11:11 3 November 2016
OPINION: Presidential History of "October Surprises"
By Joshua Dupuy
TOKYO, Nov. 3, Kyodo
In order to secure the U.S. presidential election on Nov. 8, either Hillary Clinton or Donald Trump will need to secure 270 of the 538 Electoral College votes to win the presidency.
This year's election between Mr. Trump and Secretary Clinton began, at best, as an unpopularity contest, with Clinton's unfavorable ratings shielded only by Mr. Trump's unique blend of misogyny, anti-globalization and a masterclass in bluster and arrogance that has confounded American allies and delighted foes. Many would like it to end.
At a recent dinner for the Alfred E. Smith Memorial Foundation in New York, Hillary Clinton, referring to her critics, joked: "They think I only say what people want to hear. Well, tonight, that is true. And here's exactly what you want to hear-this election will be over very, very soon."
Not so fast. With the election staggering toward the finish line, we have found an old friend of political high drama to join the home stretch: the October Surprise.
The most recent October Surprise is courtesy of the Federal Bureau of Investigation and its director, James Comey, who sent a letter to Congress to "supplement" the testimony he gave in July about the Bureau's investigation into Clinton's private email server, where no charges were brought.
This last-minute intervention, despite not knowing the relevance of the emails, is a reckless action less than two weeks prior to the U.S. presidential election. It is at odds with established Justice Department policy not to take investigative actions close to an election that could potentially influence the outcome. But history is riddled with October Surprises, some of which may or may not have had an impact. Here is a look at the top six:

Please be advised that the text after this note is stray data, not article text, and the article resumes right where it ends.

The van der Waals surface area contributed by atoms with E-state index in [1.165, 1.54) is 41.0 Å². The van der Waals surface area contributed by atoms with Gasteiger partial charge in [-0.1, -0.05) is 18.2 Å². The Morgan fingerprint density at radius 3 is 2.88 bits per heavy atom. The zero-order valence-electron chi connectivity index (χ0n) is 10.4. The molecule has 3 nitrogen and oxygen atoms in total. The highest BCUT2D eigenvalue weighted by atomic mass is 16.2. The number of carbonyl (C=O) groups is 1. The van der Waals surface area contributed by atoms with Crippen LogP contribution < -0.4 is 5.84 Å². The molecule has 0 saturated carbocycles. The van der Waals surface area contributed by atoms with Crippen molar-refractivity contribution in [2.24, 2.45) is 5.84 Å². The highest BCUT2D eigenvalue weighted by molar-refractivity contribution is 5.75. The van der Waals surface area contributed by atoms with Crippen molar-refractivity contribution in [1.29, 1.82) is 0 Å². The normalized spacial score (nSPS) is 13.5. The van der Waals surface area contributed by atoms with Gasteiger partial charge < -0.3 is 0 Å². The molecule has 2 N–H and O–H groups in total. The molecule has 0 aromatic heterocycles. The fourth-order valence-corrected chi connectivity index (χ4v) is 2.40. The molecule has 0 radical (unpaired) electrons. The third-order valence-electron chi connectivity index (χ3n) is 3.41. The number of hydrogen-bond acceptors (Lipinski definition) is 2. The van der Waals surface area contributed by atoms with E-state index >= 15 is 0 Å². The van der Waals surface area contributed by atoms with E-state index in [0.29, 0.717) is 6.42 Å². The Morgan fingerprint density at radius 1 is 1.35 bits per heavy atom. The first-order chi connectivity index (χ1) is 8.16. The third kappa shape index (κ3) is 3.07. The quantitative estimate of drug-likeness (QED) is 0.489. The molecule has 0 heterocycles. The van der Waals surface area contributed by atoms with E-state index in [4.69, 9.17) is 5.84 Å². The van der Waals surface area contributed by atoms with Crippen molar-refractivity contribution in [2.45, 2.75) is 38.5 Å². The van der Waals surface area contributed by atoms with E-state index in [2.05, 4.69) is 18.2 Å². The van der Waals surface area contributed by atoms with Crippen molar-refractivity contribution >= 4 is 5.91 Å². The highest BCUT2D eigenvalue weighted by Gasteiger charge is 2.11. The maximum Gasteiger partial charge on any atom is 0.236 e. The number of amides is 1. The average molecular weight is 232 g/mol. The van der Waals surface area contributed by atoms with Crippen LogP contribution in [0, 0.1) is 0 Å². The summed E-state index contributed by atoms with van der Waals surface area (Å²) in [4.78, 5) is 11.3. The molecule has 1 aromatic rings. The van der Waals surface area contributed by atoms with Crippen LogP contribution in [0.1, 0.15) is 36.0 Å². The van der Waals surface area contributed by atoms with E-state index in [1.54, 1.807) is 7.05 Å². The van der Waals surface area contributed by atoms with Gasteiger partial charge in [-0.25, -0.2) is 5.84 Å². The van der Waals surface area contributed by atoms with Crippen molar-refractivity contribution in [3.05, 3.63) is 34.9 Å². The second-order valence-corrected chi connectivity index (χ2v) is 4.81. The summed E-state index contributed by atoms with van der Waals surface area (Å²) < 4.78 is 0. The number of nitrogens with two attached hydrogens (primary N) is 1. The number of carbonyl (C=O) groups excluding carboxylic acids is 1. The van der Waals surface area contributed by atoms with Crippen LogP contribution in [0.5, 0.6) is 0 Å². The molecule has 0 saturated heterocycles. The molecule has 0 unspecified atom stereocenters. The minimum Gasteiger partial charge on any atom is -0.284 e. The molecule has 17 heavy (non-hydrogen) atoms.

1800: John Adams vs. Thomas Jefferson
After serving as vice president to George Washington for eight years, John Adams was elected president in his own right, defeating Thomas Jefferson in 1796 with 71 Electoral College votes to Jefferson's 68. In the 1800 election rematch, President Adams was attacked late in the campaign by his Federalist party "ally" Alexander Hamilton, who published a scathing 54-page letter against him, citing his "ungovernable temper." Adams would go on to lose re-election to Vice President Jefferson by a narrow margin.
1912: William Howard Taft vs. Theodore Roosevelt vs. Woodrow Wilson
Nobody takes a bullet like the indomitable Teddy Roosevelt. On Oct. 14, 1912, an unemployed saloonkeeper shot the former president just prior to a speech. Luckily for TR, the bullet struck his 50-page remarks, likely saving his life. He then spoke for 90 minutes. Unfortunately for the former president, his third-party Progressive platform split the Republican vote and allowed Democrat Woodrow Wilson to claim the presidency.
1972: Richard Nixon vs. George McGovern